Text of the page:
“Don’t live in your little HR bubble. Invest the time to genuinely understand your company, not just from an HR perspective but how it makes money and why customers buy its products -Jonathan Parsons, HR Director at Triumph Motorcycles.

“Don’t live in your little HR bubble. Invest the time to genuinely understand your company, not just from an HR perspective but how it makes money and why customers buy its products. 


As part of our commitment to supporting candidates to develop fulfilling careers, we’ve invited some HR Leaders to share the secrets of their success.

This week, we had a great conversation with Jonathan Parsons, HR Director at Triumph Motorcycles. Jonathan began his HR career working in the city before moving into the automotive sector. 

Can you tell us how you got into HR and why?

Many people say they fell into HR, so I suppose you could say the start of my career was more planned than most. I grew up in mid Wales and when I was doing A levels and choosing a university, I was really conscious that I hadn’t had much professional work experience. I therefore looked deliberately for a course that had a year in industry, and did a mainstream business studies course which allowed you to specialise. 

From a relatively early stage, I knew that I was more people oriented than focused on other aspects of business and that meant that when it was time to choose modules on the course, it was more natural for me to go down the HR route. 

The real motivator for me was the chance to spend a year in industry, in an HR department. I had a fantastic mentor who ensured that I had lots of exposure to all areas of HR. I was their first HR industrial placement student and so both of us wanted to make it work and be a success. Historically they had students go into their equity analysis teams, but not into support departments. I was also very fortunate in that it was a small HR team so I got to see what an HR manager did versus an HR officer versus a reward specialist. I got involved in as much as I could and took full advantage of the opportunity. The whole experience meant that I’ve always tried to ensure that summer students and industrial placements who come into our HR team, really get something worthwhile out of it.

Can you tell me about the challenges that you’re seeing across the HR sector?

There are a number of common themes, at a macro level, across engineering and automotive. There are the challenges faced around talent attraction and retention but that’s not just our industry, we are re-learning what it is like to experience full employment again. Certainly, there are niche engineering skills around electrical and hybrid technology that are so scarce that nationally I think we are now paying the price for not attracting enough students into STEM subjects.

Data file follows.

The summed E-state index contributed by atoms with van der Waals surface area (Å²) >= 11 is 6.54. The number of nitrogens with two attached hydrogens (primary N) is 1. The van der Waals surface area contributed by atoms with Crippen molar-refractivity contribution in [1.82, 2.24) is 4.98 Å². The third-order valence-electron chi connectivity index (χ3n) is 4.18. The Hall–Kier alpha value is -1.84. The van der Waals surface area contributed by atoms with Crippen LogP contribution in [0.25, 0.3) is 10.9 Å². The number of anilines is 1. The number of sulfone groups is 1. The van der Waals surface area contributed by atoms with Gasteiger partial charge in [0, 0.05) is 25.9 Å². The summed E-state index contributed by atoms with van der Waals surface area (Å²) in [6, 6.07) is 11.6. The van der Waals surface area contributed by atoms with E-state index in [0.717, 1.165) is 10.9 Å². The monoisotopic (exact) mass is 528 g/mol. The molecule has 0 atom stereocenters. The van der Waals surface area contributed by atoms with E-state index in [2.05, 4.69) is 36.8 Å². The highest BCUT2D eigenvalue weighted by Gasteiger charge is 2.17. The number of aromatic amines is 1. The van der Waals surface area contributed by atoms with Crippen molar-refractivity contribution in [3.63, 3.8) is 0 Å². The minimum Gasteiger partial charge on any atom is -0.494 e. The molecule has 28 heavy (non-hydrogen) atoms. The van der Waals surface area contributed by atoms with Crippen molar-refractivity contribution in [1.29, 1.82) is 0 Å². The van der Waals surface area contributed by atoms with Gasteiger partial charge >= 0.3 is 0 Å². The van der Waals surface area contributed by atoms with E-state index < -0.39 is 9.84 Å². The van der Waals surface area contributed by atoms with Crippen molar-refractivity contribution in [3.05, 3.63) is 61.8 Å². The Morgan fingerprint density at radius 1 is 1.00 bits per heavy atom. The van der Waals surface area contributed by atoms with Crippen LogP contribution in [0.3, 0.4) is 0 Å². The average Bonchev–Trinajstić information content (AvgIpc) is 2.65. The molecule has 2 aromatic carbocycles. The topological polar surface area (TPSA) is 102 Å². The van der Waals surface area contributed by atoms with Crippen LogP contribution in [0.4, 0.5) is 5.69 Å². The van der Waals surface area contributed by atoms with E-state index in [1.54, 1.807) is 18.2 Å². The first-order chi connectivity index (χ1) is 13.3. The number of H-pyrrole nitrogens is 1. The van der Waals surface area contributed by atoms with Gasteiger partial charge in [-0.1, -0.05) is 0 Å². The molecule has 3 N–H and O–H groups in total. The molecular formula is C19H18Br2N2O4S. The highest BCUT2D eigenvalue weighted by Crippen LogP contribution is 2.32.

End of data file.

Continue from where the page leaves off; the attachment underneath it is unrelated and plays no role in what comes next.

Closer to home are some of the challenges faced by HR departments themselves, who must relentlessly keep focused on balancing the needs of their multiple customers. I’m always a bit disappointed at the reaction when I tell people in a social environment that I work in HR as often they go on to tell a less than complimentary story about their own HR department, if we want to add value to organisations, we have to change that perception. 

Another key focus for us is trying to ensure that our internal environment keeps up with our external brand image. This occurred to me when I went with my CEO to Loughborough University, to their new engineering centre and all of the students were surrounded by the latest technology in this beautiful glass building. It was a healthy reminder of how important the built environment is. I remember that when I was a student, you went from what felt like an old fashioned university environment into a very modern work place. Now I think that Universities have become such exciting environments that we can run the risk of new graduates feeling like they are stepping backwards when they come into the workplace. 

 “What career advice would you offer to someone either working towards a career like yours, or someone just getting started in their HR career?

I would recommend being open minded about taking opportunities in multiple different industries and sizes of companies until you find where you are most effective. The perfect combination, where you’re really interested in the end product, but you also love the values and the feel of the place is a powerful motivator. 

When I came for the final stage of my interview at Triumph, I met the owner and he talked about how important the canteen was. We were recruiting lots of young engineers who were often living away from home for the first time, and he was really concerned that they were fed properly. I thought, wow, what an amazing culture, somebody who owns a company is genuinely thinking about the needs of the people that work there, that was a very important factor in my decision to join.

My final piece of advice to HR people would be to make sure that you don’t live in your little HR bubble. Invest the time to genuinely understand your company, not just from an HR perspective but how it makes money and why customers buy its products. 

Jonathan has been the HR Director for Triumph Motorcycles since 2015 and is responsible for all people and safety issues.

If you are interested in having a confidential conversation about your career or would like support growing your team, please get in touch today.

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